CHICAGO -- There were no secrets for the Orioles on Thursday, not in the visiting clubhouse and not outside of it. Everyone familiar with Baltimore's team knew that it had a shaky starter and a short bullpen for its series finale against the Cubs, but the road team's batting order rendered both of those themes moot by exploding for 11 early runs in an 11-4 win.

The Orioles needed that type of performance because of a demoralizing game on Wednesday that saw their starting pitcher indisposed because of illness and their replacement injured in his first inning of work. Baltimore's bullpen worked 8 2/3 innings in the middle game of the series, and the batting order paid them back in the series finale.

"The way we started yesterday, it was pretty important we get a big lead," said third baseman Aubrey Huff, who scored three times and tied his career highs with four hits and three doubles. "It was nice to score five or six [early] like we did, to give us a chance to give the pitcher a big lead and give guys in the bullpen maybe just one inning here, one inning there."

"I thought today the attitude of the club was, 'We're going to go out and score a bunch of runs,' " added manager Dave Trembley. "These guys are very intuitive. They know what's going on.

"They knew what happened last night, and I think they all took it upon themselves to do it. There were some tremendous contributions from a lot of guys, and some guys that probably go a little unheralded."

The offense truly came from all over the lineup, and four Orioles -- Huff, Brian Roberts, Nick Markakis and Kevin Millar -- scored at least two runs. Baltimore finished one run shy of its season high and didn't allow a run until the sixth inning, and the resulting victory made the Orioles just the second road team to take a series at Wrigley Field this season.

Baltimore broke the game open in the third inning, using a five-run rally that was keyed by Huff's two-run double. The Orioles (40-37) went on to score in the next three straight innings -- twice in the fourth, once in the fifth and three times in the sixth -- to get into Chicago's bullpen and serve notice that they can beat any team in any stadium.

Prior to Baltimore's arrival, Chicago had won 14 straight games at home and owned a league-best 32-8 record.

"I don't care who we're playing right now," said left fielder Jay Payton. "We just feel like we have a chance to beat anybody we're playing. We're playing well. It doesn't matter if we're playing the Cubs or whoever."

"Everybody said we're supposed to be terrible this year," said Huff of Baltimore's statement win. "And probably a lot of teams think that. But we play in a tough division [and] we've been playing great baseball all year long."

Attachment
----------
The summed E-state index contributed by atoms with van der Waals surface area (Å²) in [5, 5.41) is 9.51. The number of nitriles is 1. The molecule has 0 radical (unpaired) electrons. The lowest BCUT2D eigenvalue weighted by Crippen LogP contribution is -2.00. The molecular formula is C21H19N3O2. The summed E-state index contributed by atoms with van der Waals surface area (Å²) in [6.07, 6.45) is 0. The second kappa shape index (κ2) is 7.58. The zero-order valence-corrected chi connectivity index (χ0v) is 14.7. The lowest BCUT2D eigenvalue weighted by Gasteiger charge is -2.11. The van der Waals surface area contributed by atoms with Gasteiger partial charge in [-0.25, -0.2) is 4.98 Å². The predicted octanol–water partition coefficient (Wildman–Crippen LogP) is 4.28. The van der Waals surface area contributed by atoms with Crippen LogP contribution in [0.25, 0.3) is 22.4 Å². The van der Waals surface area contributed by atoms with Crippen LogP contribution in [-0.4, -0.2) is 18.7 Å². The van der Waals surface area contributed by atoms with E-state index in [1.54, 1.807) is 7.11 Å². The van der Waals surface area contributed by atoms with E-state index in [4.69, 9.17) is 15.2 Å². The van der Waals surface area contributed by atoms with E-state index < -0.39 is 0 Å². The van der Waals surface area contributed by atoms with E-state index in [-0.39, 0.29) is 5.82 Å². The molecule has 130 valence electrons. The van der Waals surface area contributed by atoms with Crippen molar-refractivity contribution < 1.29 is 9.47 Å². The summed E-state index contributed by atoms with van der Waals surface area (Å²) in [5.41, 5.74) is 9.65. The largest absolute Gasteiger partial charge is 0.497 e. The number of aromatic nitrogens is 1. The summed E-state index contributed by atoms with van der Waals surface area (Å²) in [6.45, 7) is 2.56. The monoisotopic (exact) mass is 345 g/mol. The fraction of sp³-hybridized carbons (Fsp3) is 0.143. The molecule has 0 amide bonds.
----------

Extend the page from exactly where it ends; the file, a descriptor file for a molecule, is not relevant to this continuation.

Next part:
Rookie starter Radhames Liz was put on the spot, weighed down by two recent shaky starts and the knowledge that all of the team's long relievers were unavailable. That shortage never became an issue, though, and Liz steadily worked his way through the opposing lineup. He used almost all fastballs the first time through the order, then began to mix things up.

The right-hander stranded three runners in the bottom of the second inning, a phase of the game that may have been the key turning point. And as his offense began to heat up, Liz (2-0) continued to hold the Cubs (49-30) in check. He didn't run into trouble again until the sixth, when he walked two straight batters and Trembley elected to go the bullpen.

"I think he learned from the last time he pitched on the road," Trembley said. "I talked to him after that start and told him when he pitches, he's got to pitch like it's a one-run game every time. You can't get wrapped up in the environment. You can't get wrapped up in who's hitting. He can't change his game. I thought his mound presence was much improved."

"He needs to work on his delivery," said catcher Guillermo Quiroz. "He did good with a lot of the hitters, but he had a lot of 3-2 counts. This start was really, really good for him. He's going to gain a lot of confidence from the start."

Baltimore got an inning of relief from erstwhile starter Brian Burres, whose Wednesday illness started the pitching shortage. The southpaw worked the sixth inning, then Chad Bradford and Jim Johnson handled the rest of the game.

The Orioles are now 3-3 on their six-game road trip and will head to Washington for a three-game series this weekend -- and they'll do it with a rested bullpen and an offense with a full head of steam. Baltimore hadn't scored 10 runs since a June 10 victory over the Red Sox, and hadn't won by an eight-run margin since routing the Yankees on May 20.

"You need hits in the middle of the lineup. That was the difference today vs. yesterday," Trembley said. "Payton came up big for us and so did Quiroz. It's a team game and that's what we've been stressing since Day 1. This was a big game for us. I thought we kind of rebounded from last night. We just came out here ready to play today."